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654. Amendments Proposed but not Ratified.-Of these there are four. The three first have been quoted on preceding pages. The last one, sometimes called from its author, Hon. S. A. Douglas, “the Douglas Amendment,” proposed in 1861, was in these words: “No amendment shall be made to the Constitution which will authorize or give to Congress the power to abolish or interfere, within any State, with the domestic institutions thereof, includiug that of persons held to labor or service by the laws of said State."
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Some references bearing on the present division of the book have been given in Part II. Attention may again be drawn to Cooley's Constitutional Limitations, which is the great authority on State Constitutional Law. For the rest, it seems better to give references in connection with the several chapters when references are called for.
655. National Constitution Half a Political Sys. tem.-Our examination of the Federal Government shows very clearly that it is but half a political system. No state could exist a day with
such an imperfect government as this. The explanation of what might strike a foreigner as a strange anomaly is, that the important powers that the Constitution omits had already been intrusted to a series of secondary jurisdictions called the States.
656. The Union Dependent on the States.-The Constitution of 1787 enlarged the sphere of the National Government, and gave it power to act directly upon the people irrespective of the States.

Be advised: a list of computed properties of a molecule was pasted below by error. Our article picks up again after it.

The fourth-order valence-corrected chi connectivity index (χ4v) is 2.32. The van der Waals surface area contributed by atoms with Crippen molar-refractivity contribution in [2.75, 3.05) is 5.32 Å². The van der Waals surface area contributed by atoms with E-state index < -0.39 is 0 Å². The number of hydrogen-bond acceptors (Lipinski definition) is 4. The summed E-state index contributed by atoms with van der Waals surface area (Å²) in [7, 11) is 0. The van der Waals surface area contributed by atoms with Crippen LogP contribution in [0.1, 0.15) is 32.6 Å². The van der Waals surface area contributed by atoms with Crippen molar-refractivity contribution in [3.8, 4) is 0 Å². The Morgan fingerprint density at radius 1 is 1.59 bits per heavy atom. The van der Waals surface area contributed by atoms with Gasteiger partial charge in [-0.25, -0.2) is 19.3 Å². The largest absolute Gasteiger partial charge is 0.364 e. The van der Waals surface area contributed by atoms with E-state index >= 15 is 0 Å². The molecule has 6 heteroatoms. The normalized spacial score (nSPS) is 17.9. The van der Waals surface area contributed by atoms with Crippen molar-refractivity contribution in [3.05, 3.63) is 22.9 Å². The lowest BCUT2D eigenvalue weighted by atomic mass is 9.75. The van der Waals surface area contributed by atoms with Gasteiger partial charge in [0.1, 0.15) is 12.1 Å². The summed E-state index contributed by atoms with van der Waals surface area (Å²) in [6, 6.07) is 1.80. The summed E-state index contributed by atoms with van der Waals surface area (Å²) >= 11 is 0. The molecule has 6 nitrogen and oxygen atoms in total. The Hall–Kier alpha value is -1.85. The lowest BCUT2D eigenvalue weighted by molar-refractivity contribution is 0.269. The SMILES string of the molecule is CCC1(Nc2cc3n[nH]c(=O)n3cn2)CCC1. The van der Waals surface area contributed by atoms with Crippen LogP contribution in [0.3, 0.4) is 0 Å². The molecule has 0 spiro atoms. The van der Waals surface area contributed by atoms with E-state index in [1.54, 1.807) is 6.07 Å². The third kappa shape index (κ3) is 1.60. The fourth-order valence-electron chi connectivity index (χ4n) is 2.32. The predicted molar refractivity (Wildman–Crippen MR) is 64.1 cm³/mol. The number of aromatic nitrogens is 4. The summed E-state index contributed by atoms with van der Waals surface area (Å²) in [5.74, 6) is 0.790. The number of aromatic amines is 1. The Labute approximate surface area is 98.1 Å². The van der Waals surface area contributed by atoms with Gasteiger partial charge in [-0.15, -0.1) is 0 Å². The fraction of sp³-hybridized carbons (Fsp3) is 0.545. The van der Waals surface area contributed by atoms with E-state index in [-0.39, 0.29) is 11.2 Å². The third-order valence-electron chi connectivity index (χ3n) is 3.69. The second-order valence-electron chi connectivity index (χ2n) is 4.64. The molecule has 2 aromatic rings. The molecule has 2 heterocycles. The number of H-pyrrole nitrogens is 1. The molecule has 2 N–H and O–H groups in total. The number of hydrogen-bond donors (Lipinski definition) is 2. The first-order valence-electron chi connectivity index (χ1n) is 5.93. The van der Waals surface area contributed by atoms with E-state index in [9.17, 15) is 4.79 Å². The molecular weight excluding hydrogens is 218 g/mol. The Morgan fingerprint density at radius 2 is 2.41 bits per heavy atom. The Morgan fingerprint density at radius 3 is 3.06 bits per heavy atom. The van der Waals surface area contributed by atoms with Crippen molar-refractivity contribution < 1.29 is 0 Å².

But it is still necessary for the States to assist in keeping the machinery of this Government in motion, as well as to exercise their own proper powers. The Constitution assumes : (1) That the Legislatures will fix qualifications for the electors of Representatives; (2) That the States will conduct or manage the elections of Representatives ; (3) That the Legislatures will elect Senators; and (4) That each State will appoint Presidential Electors. Plainly, if the States should fail to perform these duties, or any of them, the National system would fall into ruins. Here the National Government has no coercive power whatever. Hence the State Governments are part and parcel of the National Government; or, as Judge Jameson puts it, “The constitutions of all the States form a part of the Constitution of the United
657. Proper State Sphere.-But, important as are the National functions performed by the State, they do not determine the proper State sphere, but are only incidental and secondary. The real sphere of the State is the exercise of those powers of government which are not delegated to the Nation or forbidden to the State. ers have been treated with some neglect both by practical politicians and by students of Political Science. The causes are obvious; in the division of powers made a century ago, the more imposing ones were assigned to the Nation, the less imposing to the States; National politics have grown at the expense of State politics ; Washington is a larger political theater than Albany or Columbus.
658. Relations of the Citizen to the two Jurisdictions.-Important as the powers of the Nation are, the common citizen, in time of peace, has few relations with it outside of the Post Office Department, while his relations with the State are numerous and constant.